But then I made my way along it, following the markers.  A nice trail, but there were a few sections that were more like an "obstacle course". . . .


Someone left a pair of sunglasses!  Prolly forgot them when they sat down, scratched their head trying to figure how to jump across the rivulet. . . .

The water got wider at some places. . . .  Had to find "stepping-stones". . . .

Too early in season for the "trail patrol" to clear this away. . . .

Rocky Road, and sticks - placed there intentionally?  As if "Turn Back! This is your last chance!"

Anyone know the meaning of this kind of "art" on a trail?  I've got no idea!!

Luckily, the trail did not cross this, but narrowed and ran alongside it for awhile:

Finally! I found a staircase!  :-)

No trees near the "staircase" so the trailblaze marks were on it. . . .

No ATVs?  No kidding.

How do you get around this?

Okay, so tho it wasn't as hilly as a lot of the trails in my neck of California, the slippery mud, moss-covered rocks and the "water-hazards" and fallen trees made it very interesting indeed!  I enjoyed it and wanted to go back another day and take one of the other trails in the same park.  But it is raining today, my last day here and I'm spending it at the very nice Colchester Public Library:

Friday night we went to dinner at a Chinese restaurant here in Colchester. . . .
  

Recalling the red Swedish Fish Martini I had back in California Dreamin' in Columbia, I decided to go green this time, and had an apple-tini.



Anyway, so after my hiking adventure of Friday, on Saturday I went with Beth and Greg to one of their Society for Creative Anachronisms events, over in Meriden. They dressed up like an Archer and a Renaissance Lady, whilst they garbed me as a peasant, sorta:



 Greg was in charge of safety at the archery range. . . .

I was interested that they even had crossbows, besides the longbows and recurves:

Greg had everyone retrieve their arrows in unison, of course. . . .

It reminded me of a scene from Robin Hood. . . .

Beth had a table in the "commercial area" with her wares on display:




I witness some fierce hand-to-hand combat:

As well as what seemed like several climactic scenes from Mel Gibson's "Braveheart":

Finally, at day's end, awards were given by the King and Queen and the Baron and Baroness.  I didn't make it over to the area where the swordsmanship was in play, but the guys in that area must have been pretty good.  There were a bunch of fellas dressed in Three Musketeers style who were in those events:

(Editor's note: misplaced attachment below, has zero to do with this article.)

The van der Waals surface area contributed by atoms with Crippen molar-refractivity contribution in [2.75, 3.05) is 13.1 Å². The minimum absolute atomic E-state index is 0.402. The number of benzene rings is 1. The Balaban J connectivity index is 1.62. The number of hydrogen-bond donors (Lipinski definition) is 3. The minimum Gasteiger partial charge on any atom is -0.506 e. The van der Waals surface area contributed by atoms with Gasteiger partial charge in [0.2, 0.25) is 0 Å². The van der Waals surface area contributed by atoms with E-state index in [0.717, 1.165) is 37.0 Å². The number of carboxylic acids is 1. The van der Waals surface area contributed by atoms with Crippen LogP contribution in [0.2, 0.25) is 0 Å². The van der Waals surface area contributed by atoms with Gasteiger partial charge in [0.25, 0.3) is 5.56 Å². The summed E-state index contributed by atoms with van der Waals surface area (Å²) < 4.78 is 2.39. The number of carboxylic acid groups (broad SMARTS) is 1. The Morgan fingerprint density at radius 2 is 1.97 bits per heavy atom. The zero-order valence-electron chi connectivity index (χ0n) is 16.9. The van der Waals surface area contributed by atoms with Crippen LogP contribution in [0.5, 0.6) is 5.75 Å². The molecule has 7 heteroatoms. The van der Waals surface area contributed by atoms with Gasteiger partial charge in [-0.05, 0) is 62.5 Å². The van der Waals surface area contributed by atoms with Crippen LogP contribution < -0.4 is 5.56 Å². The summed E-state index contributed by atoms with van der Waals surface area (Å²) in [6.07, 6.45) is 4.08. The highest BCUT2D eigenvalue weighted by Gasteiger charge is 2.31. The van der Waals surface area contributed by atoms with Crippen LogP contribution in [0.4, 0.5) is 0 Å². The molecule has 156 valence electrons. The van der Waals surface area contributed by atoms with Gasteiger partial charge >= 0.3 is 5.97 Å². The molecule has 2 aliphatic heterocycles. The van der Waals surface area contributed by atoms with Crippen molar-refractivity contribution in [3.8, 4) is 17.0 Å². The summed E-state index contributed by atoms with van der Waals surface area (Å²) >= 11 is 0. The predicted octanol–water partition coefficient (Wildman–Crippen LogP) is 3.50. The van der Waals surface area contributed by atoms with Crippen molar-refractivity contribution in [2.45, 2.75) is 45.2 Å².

King and Queen were very regal in appearance. . . .

As was the Baron. . . .

Greg helped out. . . . (That's him - having changed garb - standing between the Queen and the Baron) . . . by announcing in "Town-Crier" style at one point that someone's car was blocking the entrance to the parking lot!

It was a very entertaining day, complete with a "groaning board" luncheon, some lemonade and a wee bit of mead.
At the end of the day, after breaking down the tent and packing the car we retreated to Middletown for a "traditional feast" at a local restaurant.  (I come all the way from California, I thought, and I just can't get away from Mexican food!)



Beth and Greg and their fellow SCA'ers chatted quite a bit about the politics of the SCA.  It is not exactly a Monarchy, nor is it a Democracy.  There was a meeting that day in Cincinnati of the National Board to determine certain new procedures and units, and everyone at the restaurant was excitedly discussing the possible outcomes.

Finally, yesterday, Sunday, was my last day for doing anything "adventuresome."  We went to Mohegan Sun casino for the afternoon and met Greg's mom and dad, Winnie and Ed there.
Interesting all-glass sculpture there:

It says "This Fixture For Sale - $80."  Cute joke.

The Mohegan "Mountain". . . .

The Regniers. . . .

A Frank-ish person and some Regniers. . . .

If I'd hit it big, I planned to buy something for Beth here. . . .

But, of course, I didn't. . . .
Ah well, gambling is stinky. 

And that is how I've spent this last few days here.  Tomorrow I head back to California and my "other life" as a Docent and Trail Patrol Volunteer.  It's been a great little getaway (even tho NY and CT have been just a tad colder than SC and CA).  I'm glad I took this trip and got to see and be with so many of my family and old friends.

1 comment:

  1. Great trip. That glass looks like a Chihuli work.

    ReplyDelete